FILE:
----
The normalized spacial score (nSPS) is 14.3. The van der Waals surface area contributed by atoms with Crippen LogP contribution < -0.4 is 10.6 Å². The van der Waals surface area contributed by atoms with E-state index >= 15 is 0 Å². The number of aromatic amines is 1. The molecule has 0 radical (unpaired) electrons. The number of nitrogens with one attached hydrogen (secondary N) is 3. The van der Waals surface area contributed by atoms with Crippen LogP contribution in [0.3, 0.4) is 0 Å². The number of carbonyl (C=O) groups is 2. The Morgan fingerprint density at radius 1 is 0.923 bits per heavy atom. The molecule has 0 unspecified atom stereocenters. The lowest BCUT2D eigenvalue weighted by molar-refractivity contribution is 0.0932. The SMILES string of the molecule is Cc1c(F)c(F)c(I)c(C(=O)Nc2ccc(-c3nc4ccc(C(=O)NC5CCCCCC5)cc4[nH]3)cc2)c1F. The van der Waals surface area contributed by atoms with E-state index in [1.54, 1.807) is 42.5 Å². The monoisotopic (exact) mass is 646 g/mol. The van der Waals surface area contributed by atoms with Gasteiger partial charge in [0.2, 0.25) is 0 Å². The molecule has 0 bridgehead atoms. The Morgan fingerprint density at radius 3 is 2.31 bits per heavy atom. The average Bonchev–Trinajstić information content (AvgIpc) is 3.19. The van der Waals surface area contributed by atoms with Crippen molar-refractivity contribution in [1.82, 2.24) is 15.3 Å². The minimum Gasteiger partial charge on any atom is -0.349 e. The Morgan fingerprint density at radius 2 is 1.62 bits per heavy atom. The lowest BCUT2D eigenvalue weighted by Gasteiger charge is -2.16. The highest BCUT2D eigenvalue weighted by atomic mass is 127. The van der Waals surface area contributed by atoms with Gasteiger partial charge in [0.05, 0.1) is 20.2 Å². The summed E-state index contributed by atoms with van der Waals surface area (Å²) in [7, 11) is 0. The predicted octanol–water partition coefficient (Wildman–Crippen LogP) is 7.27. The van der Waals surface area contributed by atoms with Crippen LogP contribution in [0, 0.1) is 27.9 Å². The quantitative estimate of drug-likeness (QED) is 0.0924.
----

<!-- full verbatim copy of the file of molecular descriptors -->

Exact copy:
The normalized spacial score (nSPS) is 14.3. The van der Waals surface area contributed by atoms with Crippen LogP contribution < -0.4 is 10.6 Å². The van der Waals surface area contributed by atoms with E-state index >= 15 is 0 Å². The number of aromatic amines is 1. The molecule has 0 radical (unpaired) electrons. The number of nitrogens with one attached hydrogen (secondary N) is 3. The van der Waals surface area contributed by atoms with Crippen LogP contribution in [0.3, 0.4) is 0 Å². The number of carbonyl (C=O) groups is 2. The Morgan fingerprint density at radius 1 is 0.923 bits per heavy atom. The molecule has 0 unspecified atom stereocenters. The lowest BCUT2D eigenvalue weighted by molar-refractivity contribution is 0.0932. The SMILES string of the molecule is Cc1c(F)c(F)c(I)c(C(=O)Nc2ccc(-c3nc4ccc(C(=O)NC5CCCCCC5)cc4[nH]3)cc2)c1F. The van der Waals surface area contributed by atoms with E-state index in [1.54, 1.807) is 42.5 Å². The monoisotopic (exact) mass is 646 g/mol. The van der Waals surface area contributed by atoms with Gasteiger partial charge in [0.2, 0.25) is 0 Å². The molecule has 0 bridgehead atoms. The Morgan fingerprint density at radius 3 is 2.31 bits per heavy atom. The average Bonchev–Trinajstić information content (AvgIpc) is 3.19. The van der Waals surface area contributed by atoms with Crippen molar-refractivity contribution in [1.82, 2.24) is 15.3 Å². The minimum Gasteiger partial charge on any atom is -0.349 e. The Morgan fingerprint density at radius 2 is 1.62 bits per heavy atom. The lowest BCUT2D eigenvalue weighted by Gasteiger charge is -2.16. The highest BCUT2D eigenvalue weighted by atomic mass is 127. The van der Waals surface area contributed by atoms with Gasteiger partial charge in [0.05, 0.1) is 20.2 Å². The summed E-state index contributed by atoms with van der Waals surface area (Å²) in [7, 11) is 0. The predicted octanol–water partition coefficient (Wildman–Crippen LogP) is 7.27. The van der Waals surface area contributed by atoms with Crippen LogP contribution in [0, 0.1) is 27.9 Å². The quantitative estimate of drug-likeness (QED) is 0.0924.